Tesla's (TSLA 2.75%) most important vehicle launch ever is now just over a week away. On Friday, July 28, the electric-car maker will fully unveil its Model 3. Tesla expects the $35,000 vehicle to serve as a major catalyst for the company, driving annual production up fivefold by the end of next year.
But with the Model 3's final unveiling just days away, many of the most important details about the vehicle are still shrouded in mystery. Here's what investors should watch for at Tesla's event next week.
Perhaps the biggest question going into the Model 3's official launch is what its driving range will be on a single charge. So far, Tesla has only said that the range on the base Model S version will be 215 miles or more. But at Tesla's first (and very limited) unveiling of the Model 3 last year, CEO Elon Musk was clear that the data presented for the vehicle represented the floor of what's possible for Model 3.
"I want to emphasize these are minimum numbers. We hope to exceed them," Musk said.
For comparison, General Motors' (GM 4.32%) recently launched all-electric Bolt, which has a starting price of $37,500, can drive 238 miles on its 60 kilowatt-hour battery. Of course, the Bolt is more compact than Tesla's Model 3, but as the only other all-electric vehicle with over 200 miles of range selling around the same price point, the Bolt serves as an excellent point of comparison. Indeed, the Model 3's range may be of interest to not just Tesla investors, but General Motors investors as well.
Another key point to look for is whether Model 3 owners will be allotted a certain amount of free charging every year. Last November, Tesla said it would soon begin making its Model S and Model X customers pay small fees for using its fast-charging network. But the fees would only be incurred after 400 kWh of free charging every year (roughly 1,000 miles).
Will Model 3 owners also get 400 kWh of free charging at Tesla's Supercharger network every year? Or will this perk be reserved for Tesla's higher-priced Model S and Model X?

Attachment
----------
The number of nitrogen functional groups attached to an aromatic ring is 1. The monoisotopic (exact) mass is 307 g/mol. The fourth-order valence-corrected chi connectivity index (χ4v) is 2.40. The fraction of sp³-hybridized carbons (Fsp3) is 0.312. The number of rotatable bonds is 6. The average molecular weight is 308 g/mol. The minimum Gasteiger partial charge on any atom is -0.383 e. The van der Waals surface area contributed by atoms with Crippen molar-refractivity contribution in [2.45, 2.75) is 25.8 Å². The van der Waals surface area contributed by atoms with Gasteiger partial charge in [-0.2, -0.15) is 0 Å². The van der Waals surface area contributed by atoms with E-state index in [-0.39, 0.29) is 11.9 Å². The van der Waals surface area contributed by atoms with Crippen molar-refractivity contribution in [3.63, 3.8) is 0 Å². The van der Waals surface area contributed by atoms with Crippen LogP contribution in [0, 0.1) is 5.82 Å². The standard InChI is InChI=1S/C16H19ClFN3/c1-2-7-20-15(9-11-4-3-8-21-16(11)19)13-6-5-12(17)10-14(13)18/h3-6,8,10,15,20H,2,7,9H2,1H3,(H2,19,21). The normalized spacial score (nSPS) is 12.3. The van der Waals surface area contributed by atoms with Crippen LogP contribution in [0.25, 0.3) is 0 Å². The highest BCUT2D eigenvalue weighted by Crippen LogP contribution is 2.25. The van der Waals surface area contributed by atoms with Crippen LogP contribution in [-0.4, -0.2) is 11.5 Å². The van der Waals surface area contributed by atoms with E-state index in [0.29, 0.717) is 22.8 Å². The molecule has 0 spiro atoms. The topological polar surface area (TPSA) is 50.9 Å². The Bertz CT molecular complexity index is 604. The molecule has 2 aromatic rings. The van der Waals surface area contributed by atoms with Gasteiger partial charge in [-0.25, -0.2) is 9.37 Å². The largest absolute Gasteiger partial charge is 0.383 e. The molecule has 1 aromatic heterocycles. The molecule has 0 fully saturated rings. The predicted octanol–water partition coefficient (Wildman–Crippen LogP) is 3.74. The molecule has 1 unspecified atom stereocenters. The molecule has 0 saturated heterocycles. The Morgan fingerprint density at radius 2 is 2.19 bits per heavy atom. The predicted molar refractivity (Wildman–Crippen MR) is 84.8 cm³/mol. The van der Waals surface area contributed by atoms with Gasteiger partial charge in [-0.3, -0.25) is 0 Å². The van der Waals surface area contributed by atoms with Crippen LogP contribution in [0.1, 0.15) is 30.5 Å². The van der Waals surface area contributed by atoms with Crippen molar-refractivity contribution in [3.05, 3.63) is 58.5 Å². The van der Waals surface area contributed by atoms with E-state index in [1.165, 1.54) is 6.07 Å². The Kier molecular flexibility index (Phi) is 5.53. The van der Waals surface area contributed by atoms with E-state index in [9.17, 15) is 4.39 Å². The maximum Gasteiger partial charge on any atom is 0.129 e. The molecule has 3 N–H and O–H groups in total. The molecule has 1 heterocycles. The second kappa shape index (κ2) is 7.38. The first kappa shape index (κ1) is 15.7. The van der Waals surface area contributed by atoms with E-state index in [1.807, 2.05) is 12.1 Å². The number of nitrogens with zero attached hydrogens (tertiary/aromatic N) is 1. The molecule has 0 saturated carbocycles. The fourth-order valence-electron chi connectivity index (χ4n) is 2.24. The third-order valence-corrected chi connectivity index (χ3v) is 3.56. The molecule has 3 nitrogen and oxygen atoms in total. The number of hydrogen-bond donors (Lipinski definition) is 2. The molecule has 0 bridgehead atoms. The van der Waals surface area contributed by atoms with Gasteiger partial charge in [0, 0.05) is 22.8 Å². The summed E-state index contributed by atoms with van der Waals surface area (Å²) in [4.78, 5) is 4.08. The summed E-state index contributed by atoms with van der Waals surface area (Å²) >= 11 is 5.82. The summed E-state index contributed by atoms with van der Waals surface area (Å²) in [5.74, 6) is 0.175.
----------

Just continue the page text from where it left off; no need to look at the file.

Importantly, Tesla has already said its second-generation Autopilot hardware will be included as standard equipment in every Model 3 sold. But customers will have to pay to activate Autopilot, just as customers must for Tesla's Model S and Model X.
The question is how much Tesla charges Model 3 customers to upgrade to its "Enhanced Autopilot" or Tesla's yet-to-be-released self-driving capability, which Tesla lets its customers pay for in advance of its eventual launch?
Currently, Model S and X customers can enable Enhanced Autopilot for $5,000 if active before delivery. After delivery, it costs $6,000. Purchasing Tesla's "Full Self-Driving Capability" ahead of its release costs $3,000 before delivery and $3,000 after delivery, on top of an Enhanced Autopilot purchase. Will Autopilot pricing be the same for Model 3?
Finally, investors may want to look for an update on Tesla's production and delivery expectations. Planning to deliver about 30 Model 3s at its handover event next Friday, Tesla will undoubtedly have more vision into its expected production trajectory.
Earlier this month, Tesla said it expected to deliver about 30 Model 3s at its launch event, approximately 100 in August, deliver above 1,500 in September, and reach 20,000 Model 3s by December.
Investors should look for Tesla to maintain this guidance for the Model 3's production ramp-up next Friday.
Whatever Tesla shares about Model 3, investors will probably benefit from tuning in.